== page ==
News

05.09.2002
On May 9, Francisco J. Ayala, Donald Bren Professor of Biological Sciences at the University of California, Irvine, was named by President Bush to receive the National Medal for Science, the nation’s highest award for lifetime achievement in scientific research. Ayala will receive the medal at a ceremony at the White House on June 13. As the National Science Foundation’s citationist wrote, “Ayala has revolutionized evolution theory by pioneering molecular biology in the investigation of evolutionary processes.
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05.08.2002
At a black-tie dinner in Washington DC on May 7, 2002, Eugenie C. Scott, executive director of NCSE, was presented with the 2002 National Science Board Public Service Award. The National Science Board is the governing board of the National Science Foundation.
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04.30.2002
Lawrence Krauss, chair of the Physics Department at Case Western Reserve University, and recent recipient of the American Association for Advancement of Science Award for Public Understanding of Science, appears in the April 30, 2002, New York Times.

In the editorial Krauss takes aim at believers in UFOs, young-earth creationism, and advocates of intelligent design.
See the New York Times.
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04.25.2002
The web site of Actionbioscience.org, described as a “non-commercial, educational web site created and managed by BioScience Productions, Inc. to promote bioscience literacy,” features an excerpt from the April 2, 2002, issue of Natural History. (Updated October 13, 2004: Actionbioscience.org is now an education resource of the American Institute of Biological Sciences and no longer associated with BioScience Productions, Inc.)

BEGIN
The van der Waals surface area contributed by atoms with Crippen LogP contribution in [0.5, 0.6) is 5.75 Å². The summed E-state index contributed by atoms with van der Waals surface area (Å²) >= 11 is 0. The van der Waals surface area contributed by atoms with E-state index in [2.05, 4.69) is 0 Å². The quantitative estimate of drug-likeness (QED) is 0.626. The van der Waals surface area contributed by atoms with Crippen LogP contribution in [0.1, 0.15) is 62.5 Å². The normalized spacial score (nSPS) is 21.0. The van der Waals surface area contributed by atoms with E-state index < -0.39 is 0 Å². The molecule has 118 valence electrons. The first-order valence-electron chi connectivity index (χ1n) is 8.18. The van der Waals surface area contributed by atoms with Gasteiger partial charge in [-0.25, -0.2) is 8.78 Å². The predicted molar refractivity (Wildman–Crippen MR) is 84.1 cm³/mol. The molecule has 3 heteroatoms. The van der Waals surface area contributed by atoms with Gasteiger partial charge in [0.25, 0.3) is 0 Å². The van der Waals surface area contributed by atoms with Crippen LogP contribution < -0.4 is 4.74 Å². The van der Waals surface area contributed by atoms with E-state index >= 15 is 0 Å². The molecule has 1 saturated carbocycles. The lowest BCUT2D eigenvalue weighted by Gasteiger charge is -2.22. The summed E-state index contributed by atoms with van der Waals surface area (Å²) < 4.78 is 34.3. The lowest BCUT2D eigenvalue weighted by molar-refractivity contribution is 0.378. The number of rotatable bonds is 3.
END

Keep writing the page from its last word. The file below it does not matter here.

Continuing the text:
The posting consists of brief position statements by three leading proponents of intelligent design (ID), and three accompanying rebuttals.
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04.15.2002
On January 21, 2002 HB 888 and HB 1101 were introduced in the Mississippi House of Representatives and referred to the Education Committee. Both bills had the same sponsor, and both died in committee on February 5.
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04.12.2002
On February 26, 2002 House Bill 1563 was introduced in the Georgia House of Representatives and referred to the Education Committee. No action has been taken on this bill to date, and April 12 is expected to be the last day of the current legislative session.

The wording of HB 1563 resembles the "Santorum amendment" to last year's federal education bill, which was removed in conference committee. The phrasing matches the common rhetoric of such evolution opponents as intelligent design creationists. The relevant portion HB 1563 reads:
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04.10.2002
On April 9, 2002 the Board of Education of the Liberty J-4 School District voted 5-0 against a proposal to include creationism in its science classes. Located in Joes, Colorado, about 150 miles east of Denver, the district serves just over 100 students.

On March 12 the board had voted unanimously to include creationism. Local residents contacted NCSE requesting information about “creation science” and the legal consequences of the board’s proposal.
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04.08.2002

NCSE is pleased to see that the Center for Renewal of Science and Culture (CRSC) has begun taking steps to correct the error in the article posted on its web site concerning the March 11, 2002 Ohio Board of Education meeting.

Fred Hutchison claims that the papers in the CRSC bibliography delivered to the Ohio BOE were written by “intelligent design scientists.” This is incorrect.

The CRSC has posted an editor’s comment above the article highlighting the error, but did not correct the error in the text of the article itself.
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04.06.2002
At the Ohio Board of Education meeting held March 11th, 2002, Center for Renewal of Science and Culture (CRSC) Director Stephen Meyer and CRSC Senior Fellow Jonathan Wells presented the board with a bibliography of forty four papers published in peer reviewed scientific literature.
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04.05.2002
In a fifteen-page analysis sent earlier this week to every member of the Ohio Board of Education, the National Center for Science Education exposed the Discovery Institute’s “Bibliography of Supplementary Resources for Ohio Science Instruction” as a systematic misrepresentation of the scientific literature that it cites.
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